With all the book-to-film adaptations* this fall—perhaps not more than usual, but more than I usually have any interest in—I dedicated my vacation reading to finally getting to two books I’ve been meaning to read for quite a while, before the movies could ruin them for me.  I might just be the last person to read Gone Girl, and I wasn’t exactly early to the This Is Where I Leave You bandwagon.  Fortunately, my experience with the latter was spoiler free—the only thing I’d been forewarned about was that it was really, really good.

Now, this isn’t me getting on my soapbox about spoilers, because I tend to think that if you aren’t passionate enough to prioritize something you don’t get to quell the conversations of those who are.  (I’m almost always the late one, so I’ve come to this via zen-like acceptance of my own bad impulses to get angry at someone for talking about something they care about, as if talking about something you care about isn’t a fundamentally important part of the human experience that I value highly.)  I know there was also that whole thing about how people actually like spoilers, contrary to what they think, but I’d argue that it changes your experience anyway, in a way that’s interesting but not ideal.  I know I get distracted by spoilers, and it takes me out of the experience of really enjoying the thing in the way I otherwise would.  To each their own, of course, but I’m not going to start seeking them out, and I’ll still probably have to ban myself from social media on Sunday nights when all the good TV is on for the rest of eternity.

But sometimes—like when you’ve put off reading one of the buzziest books of the last few years until the eve of the release of a film adaptation and you work in publishing—spoilers are not entirely avoidable.  To be fair, I wasn’t totally spoiled with Gone Girl.  I somehow made it all this time without finding out exactly what the twist is. When Stacey read it for DGLM book club, I fled the room.  But I can’t imagine it’s possible at this point to have heard of Gone Girl and not know there’s a twist.  And like all books (or films) that are built around a major plot twist, knowing there is one is pretty much spoiler enough.  It didn’t take me long into the book to realize that there was really only one option people would actually have been impressed with in the way I knew people were.  Unfortunately, while I found it clever and admirably crafted and insightful—that “cool girl” diatribe is everything—I missed my chance to have the opportunity with the novel that so many others did.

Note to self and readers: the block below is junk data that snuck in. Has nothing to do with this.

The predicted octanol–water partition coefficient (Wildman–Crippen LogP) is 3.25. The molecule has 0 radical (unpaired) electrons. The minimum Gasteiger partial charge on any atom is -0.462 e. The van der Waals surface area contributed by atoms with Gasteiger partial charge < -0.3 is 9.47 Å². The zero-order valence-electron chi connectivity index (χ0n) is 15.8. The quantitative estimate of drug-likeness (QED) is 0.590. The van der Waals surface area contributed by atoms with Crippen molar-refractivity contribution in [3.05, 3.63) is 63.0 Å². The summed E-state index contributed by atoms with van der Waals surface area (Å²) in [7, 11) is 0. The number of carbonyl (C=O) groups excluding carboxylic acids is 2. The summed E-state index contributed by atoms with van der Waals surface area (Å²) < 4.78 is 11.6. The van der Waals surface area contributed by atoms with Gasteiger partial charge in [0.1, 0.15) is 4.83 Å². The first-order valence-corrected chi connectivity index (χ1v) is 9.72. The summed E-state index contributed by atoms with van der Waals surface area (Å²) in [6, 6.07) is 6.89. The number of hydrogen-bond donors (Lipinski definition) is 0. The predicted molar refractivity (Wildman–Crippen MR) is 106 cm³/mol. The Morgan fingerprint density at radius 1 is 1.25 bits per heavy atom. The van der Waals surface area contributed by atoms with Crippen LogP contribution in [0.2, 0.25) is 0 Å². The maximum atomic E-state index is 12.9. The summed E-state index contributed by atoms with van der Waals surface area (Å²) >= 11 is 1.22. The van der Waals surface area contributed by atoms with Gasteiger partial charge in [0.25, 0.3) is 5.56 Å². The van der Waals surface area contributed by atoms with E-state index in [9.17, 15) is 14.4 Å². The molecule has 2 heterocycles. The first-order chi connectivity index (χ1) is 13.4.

The thing about thrillers, or mysteries, or other twisty types of fiction is that I really enjoy the puzzle of trying to figure it out before I’m meant to, but I don’t like it when I win.  I want the author to best my whirring brain and catch me by surprise.

So having finished Gone Girl with quite a bit of like and admiration, but no love, I’ve made a pact with myself:  next time a big buzzy, mysterious novel comes along, I’m reading it right away.

*Like The Maze Runner, based of course on DGLM’s own James Dashner’s novel of the same name.  I know I’m biased, but I thought it was a perfect adaptation.  Exactly what you always hope book-to-film can be, but it almost never is.

3

New York, New York, It’s a Helluva Town!

Sheep Meadow at Central ParkI am unabashedly fond of New York City.  I was born in Manhattan, to parents from the Bronx, where ¾ of my grandparents were from as well and where I lived as a child.   Since I grew up in the suburbs in New York State and moved back at 18 (other than a year-and-a-half stint at an Irish grad school I’ve been in NYC ever siWater Towers Near Union Squarence), I wouldn’t quite go as far as to call myself a New Yorker, but I love the place.  It has its flaws, but there’s nowhere else I’d want to live for more than the short term.  Conveniently, it’s also the center of the industry I’m planning to work in for the rest of my career and within driving distance (not that I know how to drive) of nearly everyone in the world I love.  You can tell me that it’s not the center of the universe or that there are far better places out there, and I will pretend to believe that is a perfectly reasonable opinion, but I’m not going to mean it.